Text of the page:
Prior to being elected Sheriff of Hudson County, Eugene F. Kinkead had served one term as a Democratic representative in Congress. Wavy-haired and handsome, he was an impressive, animated speaker with a talent for theatrics, which he exploited, in ways both legal and illegal, from the moment he arrived at the strike zone.
After deputizing 75 citizens of Bayonne, he posted some at the “dead line” he drew outside of the refineries, and dispatched others to patrol the streets, all with stiff cards tucked into their hatbands that read “SHERIFF’S AID/For the Protection of Life and Property.” He insisted his deputies bow their heads noticeably and make the sign of the cross whenever they walked past Our Lady of Mount Carmel church, where most of the strikers attended Mass. And in view of all, Kinkead personally arrested over a dozen mercenaries and Standard guards for appearing outside of the plant gates armed with pistols and clubs.
Tearing off his jacket and necktie, he addressed the strikers in his shirtsleeves, once from his open car, several times at strike headquarters in nearby Mydosch Hall. “I told them they were Poles and had suffered much at the hands of Russia, and that I was an Irishman and my people had suffered at the hands of England.” He mentioned their common Catholicism, his pro-labor reputation, and then accompanied the strike committee to a meeting he’d arranged with Gifford and General Superintendent George Hennessey at the Standard works.
But Gifford and Hennessey refused to “treat” with the men until after they’d returned to work, and the strike continued. So did the violence. Kinkead had a close call himself. While chasing away a group of teenage boys who’d come by to watch a riot, he noticed a company guard on the Standard’s wall aiming a rifle at him. Kinkead ducked, and a striker standing beside him was shot and killed.
After Governor Sadler turned down his request for state militia, Sheriff Kinkead comported himself during the last days of the strike like a dime-novel Wild West lawman. Taking along deputies and Bayonne police officers, he barged into the Standard and Tidewater plants and arrested scores of guards and mercenaries, including Pearl Bergoff. Loudly denouncing them as “paid assassins in the employ of big business,” he made certain the strikers watched as they all were pushed into paddy wagons.
But his next piece of theatrics came as a disillusioning surprise to the strikers who had cheered the arrests and were referring to Kinkead now as “godfather.”
On the morning of July 26, he accosted the chairman of the strike committee outside the gates of the Standard and beat him savagely. Jeremiah Baly was a 22-year-old Socialist from Elizabeth, who’d been passing himself off as a refinery worker. He’d gone to Bayonne while on paid vacation from his job at the Singer sewing machine factory, initially to show support for the workers. Kinkead used Baly’s deception to splinter and invalidate the strike committee and to put himself in absolute charge, although his anger at being fooled seemed genuine.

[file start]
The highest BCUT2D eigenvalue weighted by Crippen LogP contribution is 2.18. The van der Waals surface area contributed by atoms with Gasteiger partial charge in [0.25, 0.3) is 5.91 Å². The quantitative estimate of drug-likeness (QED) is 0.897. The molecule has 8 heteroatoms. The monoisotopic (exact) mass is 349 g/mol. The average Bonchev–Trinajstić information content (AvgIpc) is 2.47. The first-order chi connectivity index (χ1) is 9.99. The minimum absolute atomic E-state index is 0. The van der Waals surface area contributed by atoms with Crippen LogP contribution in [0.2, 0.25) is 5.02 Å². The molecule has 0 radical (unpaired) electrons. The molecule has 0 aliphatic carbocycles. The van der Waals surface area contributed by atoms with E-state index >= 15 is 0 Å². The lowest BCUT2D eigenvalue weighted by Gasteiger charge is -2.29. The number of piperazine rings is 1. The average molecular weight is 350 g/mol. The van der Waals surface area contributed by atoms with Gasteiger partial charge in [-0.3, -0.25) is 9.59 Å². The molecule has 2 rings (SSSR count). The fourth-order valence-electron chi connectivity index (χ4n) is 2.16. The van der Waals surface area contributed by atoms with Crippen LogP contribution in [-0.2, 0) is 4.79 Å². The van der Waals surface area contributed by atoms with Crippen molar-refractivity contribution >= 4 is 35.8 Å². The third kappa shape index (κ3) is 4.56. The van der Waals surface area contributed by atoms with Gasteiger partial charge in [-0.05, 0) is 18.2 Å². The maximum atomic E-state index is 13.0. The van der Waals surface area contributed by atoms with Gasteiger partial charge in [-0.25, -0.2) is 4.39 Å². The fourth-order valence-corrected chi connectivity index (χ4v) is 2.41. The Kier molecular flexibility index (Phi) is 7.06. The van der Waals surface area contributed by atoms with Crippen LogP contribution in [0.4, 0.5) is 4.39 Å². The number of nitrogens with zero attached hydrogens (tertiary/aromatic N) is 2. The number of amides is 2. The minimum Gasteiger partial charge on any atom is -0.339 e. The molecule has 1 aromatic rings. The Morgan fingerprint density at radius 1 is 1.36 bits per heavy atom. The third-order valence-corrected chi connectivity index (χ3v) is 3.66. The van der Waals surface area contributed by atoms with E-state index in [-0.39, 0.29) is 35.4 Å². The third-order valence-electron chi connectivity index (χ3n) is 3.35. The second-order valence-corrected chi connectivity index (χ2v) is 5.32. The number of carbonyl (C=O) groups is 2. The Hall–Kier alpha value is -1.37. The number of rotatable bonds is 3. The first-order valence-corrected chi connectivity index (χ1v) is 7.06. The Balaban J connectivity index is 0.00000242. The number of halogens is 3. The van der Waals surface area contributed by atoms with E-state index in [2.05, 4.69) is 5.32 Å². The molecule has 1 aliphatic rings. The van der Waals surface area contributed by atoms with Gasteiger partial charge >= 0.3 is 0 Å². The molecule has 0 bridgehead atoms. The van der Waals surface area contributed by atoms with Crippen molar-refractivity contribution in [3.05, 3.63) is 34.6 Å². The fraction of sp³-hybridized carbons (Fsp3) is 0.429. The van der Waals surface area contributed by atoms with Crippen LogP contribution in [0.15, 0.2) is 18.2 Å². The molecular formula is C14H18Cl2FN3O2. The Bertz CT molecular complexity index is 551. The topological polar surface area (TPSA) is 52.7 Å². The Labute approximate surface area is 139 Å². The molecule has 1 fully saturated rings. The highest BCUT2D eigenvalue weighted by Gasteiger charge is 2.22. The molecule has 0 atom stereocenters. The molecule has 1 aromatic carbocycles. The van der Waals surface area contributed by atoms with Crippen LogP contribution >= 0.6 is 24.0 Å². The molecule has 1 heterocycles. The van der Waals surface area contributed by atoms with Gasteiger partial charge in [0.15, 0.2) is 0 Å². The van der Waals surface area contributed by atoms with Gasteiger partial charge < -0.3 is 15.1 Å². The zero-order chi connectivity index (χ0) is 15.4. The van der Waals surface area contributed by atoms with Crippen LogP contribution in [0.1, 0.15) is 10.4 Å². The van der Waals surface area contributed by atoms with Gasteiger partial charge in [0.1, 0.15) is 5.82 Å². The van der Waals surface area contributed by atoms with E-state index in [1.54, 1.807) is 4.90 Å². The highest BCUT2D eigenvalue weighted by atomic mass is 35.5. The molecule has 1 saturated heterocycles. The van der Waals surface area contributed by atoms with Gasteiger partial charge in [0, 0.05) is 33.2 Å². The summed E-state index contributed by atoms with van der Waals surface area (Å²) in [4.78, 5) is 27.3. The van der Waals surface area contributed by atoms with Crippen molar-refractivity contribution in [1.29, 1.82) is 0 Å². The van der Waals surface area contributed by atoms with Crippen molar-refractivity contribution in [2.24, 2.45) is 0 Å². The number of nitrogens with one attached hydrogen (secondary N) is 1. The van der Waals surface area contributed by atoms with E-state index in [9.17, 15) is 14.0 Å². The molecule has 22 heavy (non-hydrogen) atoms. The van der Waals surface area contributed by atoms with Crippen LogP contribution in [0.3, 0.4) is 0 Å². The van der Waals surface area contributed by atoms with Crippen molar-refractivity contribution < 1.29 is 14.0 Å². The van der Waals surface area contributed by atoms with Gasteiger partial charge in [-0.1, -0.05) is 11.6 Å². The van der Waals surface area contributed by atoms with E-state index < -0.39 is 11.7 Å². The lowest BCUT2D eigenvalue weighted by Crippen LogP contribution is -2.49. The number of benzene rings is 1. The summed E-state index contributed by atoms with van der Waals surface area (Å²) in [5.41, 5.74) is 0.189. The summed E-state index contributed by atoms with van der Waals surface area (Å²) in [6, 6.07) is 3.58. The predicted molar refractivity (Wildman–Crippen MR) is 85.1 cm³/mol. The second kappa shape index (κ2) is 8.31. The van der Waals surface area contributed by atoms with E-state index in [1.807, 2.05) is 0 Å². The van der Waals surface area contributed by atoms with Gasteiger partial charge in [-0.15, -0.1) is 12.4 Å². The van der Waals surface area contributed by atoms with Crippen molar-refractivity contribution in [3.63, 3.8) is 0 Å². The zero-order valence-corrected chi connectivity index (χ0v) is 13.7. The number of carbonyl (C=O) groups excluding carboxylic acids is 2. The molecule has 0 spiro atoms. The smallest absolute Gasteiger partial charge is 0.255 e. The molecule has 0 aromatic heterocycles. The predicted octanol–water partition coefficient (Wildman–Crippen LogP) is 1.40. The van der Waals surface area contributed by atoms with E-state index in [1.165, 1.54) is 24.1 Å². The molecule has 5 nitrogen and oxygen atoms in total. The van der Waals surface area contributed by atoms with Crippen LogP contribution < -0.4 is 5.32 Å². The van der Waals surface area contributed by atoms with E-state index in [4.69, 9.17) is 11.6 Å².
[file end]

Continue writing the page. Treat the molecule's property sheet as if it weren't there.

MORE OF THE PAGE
With Baly now jailed (later, and very publicly, Kinkead would put him on a ferry, banishing him from the city), the sheriff returned to Mydosch Hall that evening. He directed two deputies to unfurl an enormous American flag, and when that got the strikers cheering, as he’d expected, he stepped forward and ordered them all back to work in the name of the United States, the flag, and himself. And the following morning, they went back—but not before Kinkead, once again in shirtsleeves, beat up a worker who seemed to be hesitating by the front gate. “I staged the whole affair,” he later boasted. “I dramatized the situation that confronted me.”
Even though a report issued months later by the United States Commission on Industrial Relations called the strike’s collapse “a complete victory for the Standard Oil Company,” wages for workers at the plant subsequently were raised, meagerly but raised: 10% for those earning up to $2.50 a day, and twenty-five cents for those who earned more. The most abusive foremen were removed.
A grand jury convened in the wake of the strike, but no indictments were handed down.
Fifteen months later another, equally violent strike broke out at Bayonne’s Standard Oil plant. But Eugene Kinkead wasn’t involved in that one. During World War I, he was commissioned as a major and served in military intelligence. In the years that followed, he became a successful banker and bank president. He died in 1960.
Pearl Bergoff died in 1947, after breaking 300 strikes during his career and reputedly earning $10,000,000 doing it.